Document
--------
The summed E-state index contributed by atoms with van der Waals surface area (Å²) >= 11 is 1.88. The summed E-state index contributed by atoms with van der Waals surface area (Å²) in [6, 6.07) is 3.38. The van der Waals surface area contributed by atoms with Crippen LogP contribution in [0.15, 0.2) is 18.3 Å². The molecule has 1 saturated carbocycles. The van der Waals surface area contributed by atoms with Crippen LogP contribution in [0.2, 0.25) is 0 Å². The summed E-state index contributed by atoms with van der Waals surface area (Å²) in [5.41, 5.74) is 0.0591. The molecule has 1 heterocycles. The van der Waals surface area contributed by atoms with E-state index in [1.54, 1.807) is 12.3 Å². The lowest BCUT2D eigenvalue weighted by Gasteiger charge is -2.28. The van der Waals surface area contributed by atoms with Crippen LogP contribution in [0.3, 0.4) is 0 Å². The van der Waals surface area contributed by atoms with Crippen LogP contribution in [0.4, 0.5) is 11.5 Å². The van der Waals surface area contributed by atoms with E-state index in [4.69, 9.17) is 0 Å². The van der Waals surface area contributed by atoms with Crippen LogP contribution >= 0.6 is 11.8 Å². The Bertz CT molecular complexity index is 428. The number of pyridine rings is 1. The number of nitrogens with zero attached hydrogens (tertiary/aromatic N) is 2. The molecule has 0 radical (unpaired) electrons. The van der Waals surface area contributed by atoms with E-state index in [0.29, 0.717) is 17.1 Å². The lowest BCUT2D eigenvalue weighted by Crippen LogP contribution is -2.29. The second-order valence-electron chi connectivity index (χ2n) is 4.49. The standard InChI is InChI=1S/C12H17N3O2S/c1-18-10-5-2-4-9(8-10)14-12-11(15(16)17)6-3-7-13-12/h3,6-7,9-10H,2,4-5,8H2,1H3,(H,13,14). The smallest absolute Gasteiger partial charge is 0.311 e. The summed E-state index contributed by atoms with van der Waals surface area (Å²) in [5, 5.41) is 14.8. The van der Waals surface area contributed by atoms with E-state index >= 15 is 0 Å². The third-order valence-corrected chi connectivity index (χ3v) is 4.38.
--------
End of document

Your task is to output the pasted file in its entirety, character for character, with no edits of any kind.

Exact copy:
The summed E-state index contributed by atoms with van der Waals surface area (Å²) >= 11 is 1.88. The summed E-state index contributed by atoms with van der Waals surface area (Å²) in [6, 6.07) is 3.38. The van der Waals surface area contributed by atoms with Crippen LogP contribution in [0.15, 0.2) is 18.3 Å². The molecule has 1 saturated carbocycles. The van der Waals surface area contributed by atoms with Crippen LogP contribution in [0.2, 0.25) is 0 Å². The summed E-state index contributed by atoms with van der Waals surface area (Å²) in [5.41, 5.74) is 0.0591. The molecule has 1 heterocycles. The van der Waals surface area contributed by atoms with E-state index in [1.54, 1.807) is 12.3 Å². The lowest BCUT2D eigenvalue weighted by Gasteiger charge is -2.28. The van der Waals surface area contributed by atoms with Crippen LogP contribution in [0.3, 0.4) is 0 Å². The van der Waals surface area contributed by atoms with Crippen LogP contribution in [0.4, 0.5) is 11.5 Å². The van der Waals surface area contributed by atoms with E-state index in [4.69, 9.17) is 0 Å². The van der Waals surface area contributed by atoms with Crippen LogP contribution >= 0.6 is 11.8 Å². The Bertz CT molecular complexity index is 428. The number of pyridine rings is 1. The number of nitrogens with zero attached hydrogens (tertiary/aromatic N) is 2. The molecule has 0 radical (unpaired) electrons. The van der Waals surface area contributed by atoms with E-state index in [0.29, 0.717) is 17.1 Å². The lowest BCUT2D eigenvalue weighted by Crippen LogP contribution is -2.29. The second-order valence-electron chi connectivity index (χ2n) is 4.49. The standard InChI is InChI=1S/C12H17N3O2S/c1-18-10-5-2-4-9(8-10)14-12-11(15(16)17)6-3-7-13-12/h3,6-7,9-10H,2,4-5,8H2,1H3,(H,13,14). The smallest absolute Gasteiger partial charge is 0.311 e. The summed E-state index contributed by atoms with van der Waals surface area (Å²) in [5, 5.41) is 14.8. The van der Waals surface area contributed by atoms with E-state index >= 15 is 0 Å². The third-order valence-corrected chi connectivity index (χ3v) is 4.38.